The House of Representatives voted 415-14 on Wednesday night to establish June 19 as a federal holiday in the U.S. Called the 16th National Independence Day, the 156-year celebration commemorates the end of slavery in Texas on June 19, 1865. Celebrated in 47 states and the District of Columbia, June 19th has long been viewed as a marker of the day that state-sanctioned slavery in America ended.
Democratic Representative Sheila Jackson Lee of Texas, Republican Senator John Cornyn of Texas and Democratic Senator Ed Markey of Massachusetts were the sponsors of the bipartisan bill, which passed unanimously in the Senate on Tuesday. The bill then goes to President Biden’s desk, where it will surely become law.
June 16th programming hours of television networks, streaming services, film festivals, Broadway and more
“Our federal holidays are deliberately few and recognize the most important milestones,” said New York Democrat Carolyn Maloney. “I cannot think of a more important milestone to commemorate than the end of slavery in the United States. State “.
The designation as a federal holiday means that federal government employees would have the day off each year on June 19, or an adjacent Monday or Friday.
The federal designation would also pressure businesses and local governments to align themselves. The last new federal holiday created was Martin Luther King Jr. Day in 1983.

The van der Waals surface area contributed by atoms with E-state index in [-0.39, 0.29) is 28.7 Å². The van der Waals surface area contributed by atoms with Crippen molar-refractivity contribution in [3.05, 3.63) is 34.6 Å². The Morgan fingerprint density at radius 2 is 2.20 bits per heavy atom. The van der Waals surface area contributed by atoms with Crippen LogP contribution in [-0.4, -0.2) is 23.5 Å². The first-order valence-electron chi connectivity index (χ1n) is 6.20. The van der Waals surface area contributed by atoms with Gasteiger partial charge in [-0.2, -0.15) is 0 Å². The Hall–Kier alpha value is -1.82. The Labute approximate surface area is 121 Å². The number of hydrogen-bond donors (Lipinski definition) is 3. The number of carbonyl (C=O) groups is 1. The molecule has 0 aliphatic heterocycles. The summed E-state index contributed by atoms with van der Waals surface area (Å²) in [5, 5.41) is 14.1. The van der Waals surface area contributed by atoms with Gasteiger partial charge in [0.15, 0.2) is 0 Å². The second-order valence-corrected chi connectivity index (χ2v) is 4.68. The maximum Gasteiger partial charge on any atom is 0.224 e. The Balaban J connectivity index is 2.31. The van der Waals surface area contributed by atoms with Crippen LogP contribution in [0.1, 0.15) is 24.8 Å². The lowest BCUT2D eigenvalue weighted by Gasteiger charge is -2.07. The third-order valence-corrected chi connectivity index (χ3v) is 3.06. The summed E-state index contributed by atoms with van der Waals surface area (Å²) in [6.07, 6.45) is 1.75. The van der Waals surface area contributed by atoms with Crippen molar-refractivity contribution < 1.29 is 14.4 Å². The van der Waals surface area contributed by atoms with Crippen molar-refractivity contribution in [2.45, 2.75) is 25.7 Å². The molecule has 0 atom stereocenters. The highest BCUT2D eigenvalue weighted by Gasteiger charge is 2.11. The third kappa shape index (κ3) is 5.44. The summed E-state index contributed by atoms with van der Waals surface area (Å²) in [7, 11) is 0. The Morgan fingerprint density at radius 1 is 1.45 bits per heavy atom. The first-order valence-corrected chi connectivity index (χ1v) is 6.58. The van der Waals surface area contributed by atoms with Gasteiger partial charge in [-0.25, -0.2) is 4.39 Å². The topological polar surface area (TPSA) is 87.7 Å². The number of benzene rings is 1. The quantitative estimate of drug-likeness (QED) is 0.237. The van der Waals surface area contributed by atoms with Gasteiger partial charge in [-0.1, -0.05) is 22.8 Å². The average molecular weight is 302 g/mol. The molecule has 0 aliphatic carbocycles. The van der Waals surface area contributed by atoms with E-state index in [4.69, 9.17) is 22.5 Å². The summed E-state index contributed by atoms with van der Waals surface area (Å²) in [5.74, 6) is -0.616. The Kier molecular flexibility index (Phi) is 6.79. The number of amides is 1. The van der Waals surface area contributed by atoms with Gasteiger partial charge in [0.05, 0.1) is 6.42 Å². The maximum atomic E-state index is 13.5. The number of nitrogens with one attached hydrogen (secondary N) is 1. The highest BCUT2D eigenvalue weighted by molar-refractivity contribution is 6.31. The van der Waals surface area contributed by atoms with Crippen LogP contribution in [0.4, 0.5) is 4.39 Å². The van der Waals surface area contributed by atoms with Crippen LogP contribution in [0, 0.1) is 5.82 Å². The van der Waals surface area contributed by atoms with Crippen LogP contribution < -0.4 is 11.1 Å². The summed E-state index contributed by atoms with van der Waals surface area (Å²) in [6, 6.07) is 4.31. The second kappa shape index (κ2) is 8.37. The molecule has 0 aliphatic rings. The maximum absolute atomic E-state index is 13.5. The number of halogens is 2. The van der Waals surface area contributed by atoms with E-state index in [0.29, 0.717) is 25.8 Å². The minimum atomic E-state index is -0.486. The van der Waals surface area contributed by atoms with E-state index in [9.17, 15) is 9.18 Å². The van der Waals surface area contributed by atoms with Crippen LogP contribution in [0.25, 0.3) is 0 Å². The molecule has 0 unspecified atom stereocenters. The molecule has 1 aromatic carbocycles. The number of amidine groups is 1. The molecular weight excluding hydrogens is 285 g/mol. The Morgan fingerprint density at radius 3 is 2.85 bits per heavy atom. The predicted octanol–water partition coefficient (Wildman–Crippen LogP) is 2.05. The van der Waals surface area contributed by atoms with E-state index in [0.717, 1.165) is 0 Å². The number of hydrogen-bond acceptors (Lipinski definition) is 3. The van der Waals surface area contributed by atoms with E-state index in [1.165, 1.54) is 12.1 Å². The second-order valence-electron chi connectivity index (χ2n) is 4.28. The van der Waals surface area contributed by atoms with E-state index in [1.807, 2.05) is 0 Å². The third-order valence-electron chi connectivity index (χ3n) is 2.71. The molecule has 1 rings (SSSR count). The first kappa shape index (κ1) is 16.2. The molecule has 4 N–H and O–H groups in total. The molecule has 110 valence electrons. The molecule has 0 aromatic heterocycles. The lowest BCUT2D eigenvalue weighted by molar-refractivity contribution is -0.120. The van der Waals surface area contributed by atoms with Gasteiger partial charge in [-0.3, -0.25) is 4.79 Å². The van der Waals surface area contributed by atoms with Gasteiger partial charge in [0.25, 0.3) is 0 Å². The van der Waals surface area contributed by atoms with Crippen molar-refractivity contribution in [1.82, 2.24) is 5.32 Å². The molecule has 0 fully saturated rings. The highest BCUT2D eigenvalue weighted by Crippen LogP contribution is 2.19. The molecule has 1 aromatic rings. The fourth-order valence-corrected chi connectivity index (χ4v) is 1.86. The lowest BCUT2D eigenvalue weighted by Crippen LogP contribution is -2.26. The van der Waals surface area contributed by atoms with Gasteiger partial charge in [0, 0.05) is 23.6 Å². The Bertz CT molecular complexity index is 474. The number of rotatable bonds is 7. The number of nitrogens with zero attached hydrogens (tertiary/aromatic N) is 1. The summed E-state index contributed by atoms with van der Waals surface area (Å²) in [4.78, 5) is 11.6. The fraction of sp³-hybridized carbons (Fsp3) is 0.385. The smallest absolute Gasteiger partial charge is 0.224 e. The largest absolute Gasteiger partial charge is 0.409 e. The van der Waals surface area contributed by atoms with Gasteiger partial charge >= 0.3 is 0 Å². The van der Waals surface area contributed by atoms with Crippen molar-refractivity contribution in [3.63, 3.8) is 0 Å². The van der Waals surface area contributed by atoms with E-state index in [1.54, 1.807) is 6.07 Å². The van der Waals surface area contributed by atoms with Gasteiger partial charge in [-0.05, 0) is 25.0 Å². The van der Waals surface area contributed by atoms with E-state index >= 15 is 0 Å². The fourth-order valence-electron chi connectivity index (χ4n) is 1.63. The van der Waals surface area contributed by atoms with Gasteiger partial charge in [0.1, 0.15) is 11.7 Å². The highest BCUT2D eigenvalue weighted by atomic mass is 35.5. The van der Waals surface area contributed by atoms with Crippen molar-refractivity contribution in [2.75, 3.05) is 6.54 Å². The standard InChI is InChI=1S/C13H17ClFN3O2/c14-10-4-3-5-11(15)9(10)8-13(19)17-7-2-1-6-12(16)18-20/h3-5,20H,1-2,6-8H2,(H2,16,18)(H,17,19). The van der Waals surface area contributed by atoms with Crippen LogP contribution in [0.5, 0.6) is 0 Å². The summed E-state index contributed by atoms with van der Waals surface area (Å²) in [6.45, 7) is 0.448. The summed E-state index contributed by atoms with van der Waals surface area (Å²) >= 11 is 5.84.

Senate Majority Leader Chuck Schumer tweeted Wednesday that the 19th “will be the only federal holiday that recognizes the horrors of slavery and the transformative legacy of emancipation.”
Actress and producer Kerry Washington tweeted: “156 years later and the 16th is becoming a federal holiday.”
156 years later and #June it’s becoming a federal holiday
– kerry washington (@kerrywashington) June 16, 2021
The Washington post conveys a sense of how long the holidays, and African Americans themselves, have had to be recognized for their rights, struggles and achievements.
While Abraham Lincoln issued his Emancipation Proclamation freeing enslaved people in America in 1863, the nation was in the midst of Civil War and the southern states did not abide by the decree. Even after the South surrendered on April 9, 1865, it took some time for the news, and the federal forces that imposed it, to reach outlying states like Texas.
So on June 19, 1865, American Major General Gordon Granger and 2,000 soldiers landed in Galveston, Texas and marched through the streets reading the General Order number 3 just issued by Granger, which served as an announcement of the end of slavery for in accordance with Lincoln law. Emancipation Proclamation of 1863. At that time, there were just over 1,000 enslaved people in the city.
Annual celebrations of the event began the following year in Galveston, with a local newspaper recording that “eight hundred to one thousand men, women and children participated in the rally” in which the Emancipation Proclamation was read.
In the decades since, June 16 celebrations have spread across the United States. And now, they have been officially sanctioned by the United States government.